The late Pauline Baynes illustrated hundreds of books and created iconic images associated with J.R.R. Tolkien’s The Hobbit and The Lord of the Rings and C.S. Lewis’ Narnia series. Baynes, an artist who breathed life into much-loved literary characters through her intricate illustrations, will be honored in a Christmas exhibition.
The Museum of Farnham is set to celebrate her life and work with a festive exhibition of more than 30 illustrations. The exhibition, An Artist’s Imagination, opens this Saturday (December 1) and runs until January 12. The Museum of Farnham is open Tuesday to Saturday between 10am and 5pm. Farnham is a town in Surrey, England.
Museum curator Liz May hopes the event will open up Baynes’ works to a bigger audience as well as give due attention to her wider body of work. She said: “There can’t be many residents who aren’t familiar with Pauline Baynes’ illustrations – quite possibly without knowing they were created in Farnham. She seems to have had an extraordinary talent to tap into the minds of the authors. There’s a famous quote from Tolkien which is often mentioned, when he said she had ‘reduced my text to a commentary on her drawings’.”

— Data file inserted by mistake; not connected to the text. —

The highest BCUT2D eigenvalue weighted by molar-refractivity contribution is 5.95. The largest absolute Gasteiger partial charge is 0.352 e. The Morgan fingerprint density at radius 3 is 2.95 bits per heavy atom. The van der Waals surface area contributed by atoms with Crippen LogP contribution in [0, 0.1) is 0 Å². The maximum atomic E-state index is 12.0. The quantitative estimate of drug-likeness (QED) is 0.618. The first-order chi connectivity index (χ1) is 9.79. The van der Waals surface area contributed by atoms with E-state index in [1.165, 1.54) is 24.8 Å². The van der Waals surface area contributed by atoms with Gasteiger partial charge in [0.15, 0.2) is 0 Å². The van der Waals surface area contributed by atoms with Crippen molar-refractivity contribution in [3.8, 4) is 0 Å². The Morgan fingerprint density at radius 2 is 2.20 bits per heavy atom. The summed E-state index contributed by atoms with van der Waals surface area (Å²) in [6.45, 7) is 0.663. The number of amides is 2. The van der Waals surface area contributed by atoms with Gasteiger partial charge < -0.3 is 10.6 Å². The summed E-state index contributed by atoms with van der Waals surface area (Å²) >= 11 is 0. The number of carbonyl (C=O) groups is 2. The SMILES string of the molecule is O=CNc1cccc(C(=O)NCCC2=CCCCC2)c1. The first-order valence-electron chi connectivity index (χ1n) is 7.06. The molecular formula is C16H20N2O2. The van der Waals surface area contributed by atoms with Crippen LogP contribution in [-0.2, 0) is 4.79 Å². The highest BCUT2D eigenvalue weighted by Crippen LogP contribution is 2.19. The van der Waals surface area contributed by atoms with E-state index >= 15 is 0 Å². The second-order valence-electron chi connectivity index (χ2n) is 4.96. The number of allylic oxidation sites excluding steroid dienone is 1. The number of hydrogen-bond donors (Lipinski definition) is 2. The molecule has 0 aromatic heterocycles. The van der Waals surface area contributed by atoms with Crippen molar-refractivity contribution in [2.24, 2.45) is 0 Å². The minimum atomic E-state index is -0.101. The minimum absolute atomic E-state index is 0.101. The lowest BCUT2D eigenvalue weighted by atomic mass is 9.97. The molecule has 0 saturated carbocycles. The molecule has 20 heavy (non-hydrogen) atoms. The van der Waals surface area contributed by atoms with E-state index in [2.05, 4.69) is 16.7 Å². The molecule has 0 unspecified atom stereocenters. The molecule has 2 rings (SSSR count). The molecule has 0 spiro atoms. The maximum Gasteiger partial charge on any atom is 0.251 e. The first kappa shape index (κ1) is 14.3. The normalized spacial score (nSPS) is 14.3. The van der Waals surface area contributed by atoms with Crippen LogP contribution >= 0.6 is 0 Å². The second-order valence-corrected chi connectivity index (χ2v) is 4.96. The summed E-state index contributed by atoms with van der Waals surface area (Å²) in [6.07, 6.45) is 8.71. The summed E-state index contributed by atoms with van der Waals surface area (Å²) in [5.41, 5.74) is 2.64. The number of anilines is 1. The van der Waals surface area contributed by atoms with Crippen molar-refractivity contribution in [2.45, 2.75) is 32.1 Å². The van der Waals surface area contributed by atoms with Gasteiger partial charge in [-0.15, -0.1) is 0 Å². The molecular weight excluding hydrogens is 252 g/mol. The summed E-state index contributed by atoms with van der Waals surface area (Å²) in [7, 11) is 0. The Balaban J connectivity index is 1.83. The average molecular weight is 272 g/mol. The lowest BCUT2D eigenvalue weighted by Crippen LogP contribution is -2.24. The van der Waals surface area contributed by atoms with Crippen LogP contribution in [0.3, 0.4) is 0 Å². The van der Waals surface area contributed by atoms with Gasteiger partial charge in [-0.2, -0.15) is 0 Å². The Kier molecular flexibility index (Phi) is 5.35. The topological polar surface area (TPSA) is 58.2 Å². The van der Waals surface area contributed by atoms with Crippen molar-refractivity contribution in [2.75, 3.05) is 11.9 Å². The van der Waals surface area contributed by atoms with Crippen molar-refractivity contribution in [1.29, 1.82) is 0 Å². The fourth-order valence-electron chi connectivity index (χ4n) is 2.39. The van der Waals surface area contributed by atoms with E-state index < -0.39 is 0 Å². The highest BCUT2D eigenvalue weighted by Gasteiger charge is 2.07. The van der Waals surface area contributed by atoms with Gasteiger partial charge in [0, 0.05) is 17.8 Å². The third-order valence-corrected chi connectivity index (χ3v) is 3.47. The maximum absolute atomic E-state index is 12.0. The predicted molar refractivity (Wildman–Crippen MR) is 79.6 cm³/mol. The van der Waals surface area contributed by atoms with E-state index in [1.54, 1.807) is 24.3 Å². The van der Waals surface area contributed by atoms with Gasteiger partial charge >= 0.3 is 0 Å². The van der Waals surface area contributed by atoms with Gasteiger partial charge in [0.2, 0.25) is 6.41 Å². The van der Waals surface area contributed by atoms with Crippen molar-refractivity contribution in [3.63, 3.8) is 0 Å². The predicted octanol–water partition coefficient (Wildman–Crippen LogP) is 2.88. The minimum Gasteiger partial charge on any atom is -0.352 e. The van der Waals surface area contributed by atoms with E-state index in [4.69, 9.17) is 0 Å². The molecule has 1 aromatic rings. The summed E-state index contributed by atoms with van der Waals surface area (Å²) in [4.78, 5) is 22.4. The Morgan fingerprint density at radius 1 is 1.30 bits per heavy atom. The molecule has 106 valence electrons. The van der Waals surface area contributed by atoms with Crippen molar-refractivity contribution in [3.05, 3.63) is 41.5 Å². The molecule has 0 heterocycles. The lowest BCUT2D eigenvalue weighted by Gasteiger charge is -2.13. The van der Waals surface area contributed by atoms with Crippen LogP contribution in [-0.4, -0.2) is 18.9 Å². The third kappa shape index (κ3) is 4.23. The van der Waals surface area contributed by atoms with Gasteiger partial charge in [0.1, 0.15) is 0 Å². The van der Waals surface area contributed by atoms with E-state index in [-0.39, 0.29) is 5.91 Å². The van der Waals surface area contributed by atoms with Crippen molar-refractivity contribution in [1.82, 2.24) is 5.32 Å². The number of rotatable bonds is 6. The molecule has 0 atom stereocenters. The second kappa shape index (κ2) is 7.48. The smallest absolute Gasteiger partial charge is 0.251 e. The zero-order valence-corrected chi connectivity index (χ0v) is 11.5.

It was Tolkien who introduced the artist to his friend Lewis, who then commissioned her to work for his Chronicles of Narnia. An iconic image of Lucy and Mr. Tumnus meeting in The Lion, The Witch and The Wardrobe was drawn by Baynes.
Ms. May said: “A lot of her known work is what she drew for Tolkien and Lewis, but we wanted to give a broader picture of her work in general in the exhibition.”
The display was put together with the help of the Chapin Library in America, which holds the complete archive of Baynes’ works, made up of thousands of illustrations for books and magazines.
The works she created for both Tolkien and Lewis were drawn in Farnham, including intricate maps she created of Narnia and Middle Earth.